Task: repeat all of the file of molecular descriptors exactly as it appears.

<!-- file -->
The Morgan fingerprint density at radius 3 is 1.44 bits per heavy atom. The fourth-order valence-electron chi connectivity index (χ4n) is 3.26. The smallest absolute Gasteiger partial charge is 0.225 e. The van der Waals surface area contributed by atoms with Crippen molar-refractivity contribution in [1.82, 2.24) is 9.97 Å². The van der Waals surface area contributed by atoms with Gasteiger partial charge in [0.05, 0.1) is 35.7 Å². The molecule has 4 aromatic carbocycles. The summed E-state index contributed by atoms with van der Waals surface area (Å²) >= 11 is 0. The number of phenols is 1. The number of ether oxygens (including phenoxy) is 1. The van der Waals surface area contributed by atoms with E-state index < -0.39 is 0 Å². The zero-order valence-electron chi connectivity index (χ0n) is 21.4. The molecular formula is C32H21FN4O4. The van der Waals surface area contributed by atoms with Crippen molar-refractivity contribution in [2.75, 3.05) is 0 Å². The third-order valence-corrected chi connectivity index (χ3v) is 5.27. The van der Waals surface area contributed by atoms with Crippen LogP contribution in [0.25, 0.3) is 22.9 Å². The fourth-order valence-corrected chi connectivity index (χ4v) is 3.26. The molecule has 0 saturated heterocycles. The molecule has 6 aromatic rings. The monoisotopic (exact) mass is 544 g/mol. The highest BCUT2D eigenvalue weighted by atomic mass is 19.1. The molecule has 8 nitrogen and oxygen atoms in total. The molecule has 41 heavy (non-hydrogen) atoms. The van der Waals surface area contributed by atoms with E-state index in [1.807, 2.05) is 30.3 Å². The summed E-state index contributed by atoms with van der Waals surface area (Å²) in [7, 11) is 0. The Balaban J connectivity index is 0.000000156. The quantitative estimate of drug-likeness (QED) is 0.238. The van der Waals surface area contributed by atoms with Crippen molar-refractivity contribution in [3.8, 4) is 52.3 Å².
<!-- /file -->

The Morgan fingerprint density at radius 3 is 1.44 bits per heavy atom. The fourth-order valence-electron chi connectivity index (χ4n) is 3.26. The smallest absolute Gasteiger partial charge is 0.225 e. The van der Waals surface area contributed by atoms with Crippen molar-refractivity contribution in [1.82, 2.24) is 9.97 Å². The van der Waals surface area contributed by atoms with Gasteiger partial charge in [0.05, 0.1) is 35.7 Å². The molecule has 4 aromatic carbocycles. The summed E-state index contributed by atoms with van der Waals surface area (Å²) >= 11 is 0. The number of phenols is 1. The number of ether oxygens (including phenoxy) is 1. The van der Waals surface area contributed by atoms with E-state index < -0.39 is 0 Å². The zero-order valence-electron chi connectivity index (χ0n) is 21.4. The molecular formula is C32H21FN4O4. The van der Waals surface area contributed by atoms with Crippen molar-refractivity contribution in [2.75, 3.05) is 0 Å². The third-order valence-corrected chi connectivity index (χ3v) is 5.27. The van der Waals surface area contributed by atoms with Crippen LogP contribution in [0.25, 0.3) is 22.9 Å². The fourth-order valence-corrected chi connectivity index (χ4v) is 3.26. The molecule has 0 saturated heterocycles. The molecule has 6 aromatic rings. The monoisotopic (exact) mass is 544 g/mol. The highest BCUT2D eigenvalue weighted by atomic mass is 19.1. The molecule has 8 nitrogen and oxygen atoms in total. The molecule has 41 heavy (non-hydrogen) atoms. The van der Waals surface area contributed by atoms with E-state index in [1.807, 2.05) is 30.3 Å². The summed E-state index contributed by atoms with van der Waals surface area (Å²) in [7, 11) is 0. The Balaban J connectivity index is 0.000000156. The quantitative estimate of drug-likeness (QED) is 0.238. The van der Waals surface area contributed by atoms with Crippen molar-refractivity contribution in [3.8, 4) is 52.3 Å².